I'm experienced mechanically, but these tractors are really different. What should I check when buying a used tractor?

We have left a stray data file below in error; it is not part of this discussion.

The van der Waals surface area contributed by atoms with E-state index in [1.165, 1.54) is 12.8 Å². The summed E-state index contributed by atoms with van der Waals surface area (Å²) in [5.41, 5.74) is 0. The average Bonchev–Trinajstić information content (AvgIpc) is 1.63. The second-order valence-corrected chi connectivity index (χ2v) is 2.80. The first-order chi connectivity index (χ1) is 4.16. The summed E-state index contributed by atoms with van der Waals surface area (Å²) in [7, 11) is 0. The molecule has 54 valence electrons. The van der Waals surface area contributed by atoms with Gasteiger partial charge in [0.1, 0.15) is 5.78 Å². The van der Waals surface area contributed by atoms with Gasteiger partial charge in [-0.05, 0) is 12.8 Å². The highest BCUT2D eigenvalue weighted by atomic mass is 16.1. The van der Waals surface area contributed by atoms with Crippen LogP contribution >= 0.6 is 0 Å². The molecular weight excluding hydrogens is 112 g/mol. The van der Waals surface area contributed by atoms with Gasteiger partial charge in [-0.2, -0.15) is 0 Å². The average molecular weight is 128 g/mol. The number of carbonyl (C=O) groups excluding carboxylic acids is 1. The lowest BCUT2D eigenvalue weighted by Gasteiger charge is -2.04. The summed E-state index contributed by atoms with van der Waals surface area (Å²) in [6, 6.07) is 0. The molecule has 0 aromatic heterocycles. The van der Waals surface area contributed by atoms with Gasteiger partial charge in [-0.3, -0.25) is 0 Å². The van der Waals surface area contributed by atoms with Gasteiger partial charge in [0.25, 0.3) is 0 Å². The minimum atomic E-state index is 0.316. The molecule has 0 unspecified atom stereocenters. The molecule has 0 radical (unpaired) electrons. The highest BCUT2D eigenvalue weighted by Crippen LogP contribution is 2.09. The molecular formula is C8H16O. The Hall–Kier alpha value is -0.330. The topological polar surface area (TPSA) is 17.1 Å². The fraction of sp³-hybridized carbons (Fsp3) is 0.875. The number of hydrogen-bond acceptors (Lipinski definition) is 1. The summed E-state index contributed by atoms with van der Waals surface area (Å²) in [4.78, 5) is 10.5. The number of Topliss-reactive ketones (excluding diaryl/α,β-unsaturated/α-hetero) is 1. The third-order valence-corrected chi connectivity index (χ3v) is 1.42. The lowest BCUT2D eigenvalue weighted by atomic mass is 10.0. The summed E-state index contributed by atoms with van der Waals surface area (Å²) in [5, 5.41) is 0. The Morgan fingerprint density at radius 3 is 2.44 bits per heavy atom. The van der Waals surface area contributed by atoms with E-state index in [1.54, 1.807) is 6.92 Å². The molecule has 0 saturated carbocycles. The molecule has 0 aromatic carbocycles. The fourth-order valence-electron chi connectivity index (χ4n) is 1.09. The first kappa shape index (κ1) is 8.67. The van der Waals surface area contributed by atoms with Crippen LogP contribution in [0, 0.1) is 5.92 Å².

Articulation bearings - Where the tractor articulates, ensure the pivots are not worn out. Lever the machine gently up and down below bottom joint with 2x6 or pole. Watch the pivot points closely. Bearings should show no slop or replacement is necessary. Cardan joints - Reach in and move both sets of cardans back and forth using both hands (u-joint carriers @ mid frame). U-joints should show no slop or replacement is necessary. U-joints are roughly $25 each, entire cardans are about $250 each. Check steering play on manual steer machines. Box is adjustable if play is not excessive, but tie rod links are not. Look at link ends to ensure they are still tight. Tie rod links are still available, but steering boxes are out of production and out of stock. Links are about $65. Jacking each axle group up one at a time, spin one tire and the other tire should spin in opposite direction. If it doesn't, there is internal damage. Axles should move smoothly. Pull out the differential lock for the front end and it should lock the axle (tires will not spin in opposite directions). If not, the diff lock is damaged. Check seals for leaking. If leaking and when in the air, grab tire with both arms and gently rock back and forth with someone holding the steering wheel (this anchors the machine). Watch axle to ensure there is no play in bearings. If so, suspect wear. CAUTION: When lifting and rocking the axle groups, be careful of articulation (drum rotating side to side). These machines easily swing and fall off of jacks. It's suggested to block or support both axle towers when in the air. Ensure rims are not damaged as they are expensive to replace, about $300 each. Ensure the starter doesn't grind the bendix when engaging and releases cleanly. Check and make sure the starting solenoid isn't cracked or damaged (older types out of stock, out of production). Replacement (European made) starters run about $450. Imports are about $250. Look closely at the engine tin work around the cylinder fins for crud and impacted debris. This can lead to serious cooling problems. A well serviced engine will be clean of debris. (Unless the seller just read this). Ensure engine is not being started using starting fluid. Excessive use of starting fluid can be damaging to engines. It should never be used with a diesel that utilizes glow plugs. When engine is running, check for excessive blue smoke when warmed up. Almost all will smoke for the first 1/2 minute on start up, but should clean up quickly. Blue smoke is burning oil. If burning oil is evident, remove the oil bath from the air cleaner and see if it cleans up in a minute or so. If it does, the oil bath cleaner is probably plugged up and needs servicing, otherwise engine is worn. Black smoke is excessive, unburned fueling, common under load. White / blue / smokey exhaust is poor fuel detonation and is either injector nozzles or the engine is worn. Rebuilding air cooled diesels is easily done. Parts run between $500 and $1000 depending on needs. Remove oil filler cap when 1st started then again when warmed up, compare for excessive blow by. If significantly worse when engine is hot, rings are worn. Ensure parking brake is all there, no longer available (but conversions are possible). Worn brake shoes should be relined, cost depending on local resources. Try machine in all gears to ensure they all work without clicking or grinding noises. Transmission gears, pinions and shafts are all available. Rear articulation drum should rotate easily back and forth when driving. Ensure power steering is working if power. New steering valves are expensive, originals out of stock and out of production. I'm hesitant to purchase an Italian tractor because I understand parts are hard to get a hold of, is this true? Italian manufacturers support their tractors for a long time and many parts are still available right off the shelf for 50 year old units. It is true that North America has had it's challenges with parts because there hasn't been widespread dealer support. That is not as important as it has been in the past because of the world wide web. It should be obvious though that parts out of Italy are not an overnight order. The orders may be fairly large at times and Italy may need to bring in parts from their OEM manufacturers. This could mean several weeks or even months for our order to be filled. Since the 1990's tractor manufacturers have struggled world wide. Gone are the days of endless available inventory. It is not unusual now for Italian manufacturers to manufacture parts in small runs as needed.